Why I runA few years ago, my friend Todd told me that he and another friend had started training for their first half marathon. They had just finished a Couch to 5K program and were looking for a new challenge. As I listened to my friend, I realized I was jealous. My friend was getting in shape and I wasn’t. He was taking care of himself and I wasn’t. In fact, I was headed in the opposite direction, and I needed to do something about it. School was almost out for summer so I bought some Nike running shoes at the nearest outlet store, downloaded a #C25K app for my iPhone, and hit my neighborhood streets. By the time summer ended, I was ready for a 5K race and feeling better about my physical health.

I started running for health reasons. I needed to lower my cholesterol; I wanted to lose some weight. I hoped it might help me live long enough to escort my daughter down the aisle at her wedding. My motives were primarily selfish, but they got me out the front door to the street each morning. They helped me accomplish a few goals and brought others within reach.

So I was running right along somewhat proud of my accomplishments when I realized something: I’m a terrible runner. I’m not being humble. I’m really not. I wish I were just being hard on myself, but I’m not. I suck at running. I’m awful at it. I’m slow–painfully slow, and it doesn’t bring me lots of joy the way it does many of my runner friends. Instead, I see running as really hard work and on most days I’d rather crawl back under the covers when my alarm sounds at 4:30 AM.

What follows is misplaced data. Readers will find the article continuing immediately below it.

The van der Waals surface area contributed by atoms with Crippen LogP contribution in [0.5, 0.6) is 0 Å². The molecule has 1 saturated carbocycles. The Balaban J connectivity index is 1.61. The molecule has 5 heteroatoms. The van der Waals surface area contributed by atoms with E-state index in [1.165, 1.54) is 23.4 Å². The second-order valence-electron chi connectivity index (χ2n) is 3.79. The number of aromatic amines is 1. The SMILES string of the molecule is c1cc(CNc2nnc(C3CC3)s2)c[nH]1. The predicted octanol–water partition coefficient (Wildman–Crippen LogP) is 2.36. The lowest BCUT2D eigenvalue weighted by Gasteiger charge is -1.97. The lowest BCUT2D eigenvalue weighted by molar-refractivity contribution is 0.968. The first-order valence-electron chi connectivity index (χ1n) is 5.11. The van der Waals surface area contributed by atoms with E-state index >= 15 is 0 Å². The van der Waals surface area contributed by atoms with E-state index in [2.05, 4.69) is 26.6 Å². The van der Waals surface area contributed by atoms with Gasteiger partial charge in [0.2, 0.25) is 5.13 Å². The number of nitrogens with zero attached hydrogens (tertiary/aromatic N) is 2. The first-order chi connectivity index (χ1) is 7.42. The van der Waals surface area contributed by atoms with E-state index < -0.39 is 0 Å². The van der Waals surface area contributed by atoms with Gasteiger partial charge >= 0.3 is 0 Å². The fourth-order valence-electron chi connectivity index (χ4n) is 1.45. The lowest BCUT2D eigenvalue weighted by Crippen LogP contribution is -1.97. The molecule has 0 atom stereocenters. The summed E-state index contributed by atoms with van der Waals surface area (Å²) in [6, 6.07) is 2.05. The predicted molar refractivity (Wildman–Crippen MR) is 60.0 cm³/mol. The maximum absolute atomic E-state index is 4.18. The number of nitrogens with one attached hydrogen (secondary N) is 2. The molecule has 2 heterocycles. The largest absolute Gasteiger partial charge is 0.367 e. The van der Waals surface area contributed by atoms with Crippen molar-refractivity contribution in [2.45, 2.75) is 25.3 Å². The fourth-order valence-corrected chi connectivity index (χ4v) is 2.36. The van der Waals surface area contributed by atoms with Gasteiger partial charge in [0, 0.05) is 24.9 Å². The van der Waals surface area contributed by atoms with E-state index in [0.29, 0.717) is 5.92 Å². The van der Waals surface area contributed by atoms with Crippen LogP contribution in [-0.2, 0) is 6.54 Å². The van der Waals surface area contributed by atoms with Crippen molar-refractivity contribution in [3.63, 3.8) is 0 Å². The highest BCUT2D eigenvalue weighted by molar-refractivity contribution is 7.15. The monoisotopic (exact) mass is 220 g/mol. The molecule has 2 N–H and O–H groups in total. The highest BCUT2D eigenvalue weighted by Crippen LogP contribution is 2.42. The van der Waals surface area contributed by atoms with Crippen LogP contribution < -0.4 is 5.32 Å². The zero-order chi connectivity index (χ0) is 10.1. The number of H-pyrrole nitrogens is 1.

Races are usually discouraging. More people pass me than I am able to pass, and my personal records are beyond my reach these days. I cannot remember the last time I beat my best time at any distance.

I’ve also become injury prone. I suffer from bad knees and take supplements to relieve the joint pain. Last year, when I complained to my doctor about some neck and upper back pain, he noticed my shoulders are somewhat asymmetrical. X-rays confirmed a mild case of scoliosis so now my recovery from long runs often includes taking a muscle relaxer, and I hate the way it makes me feel.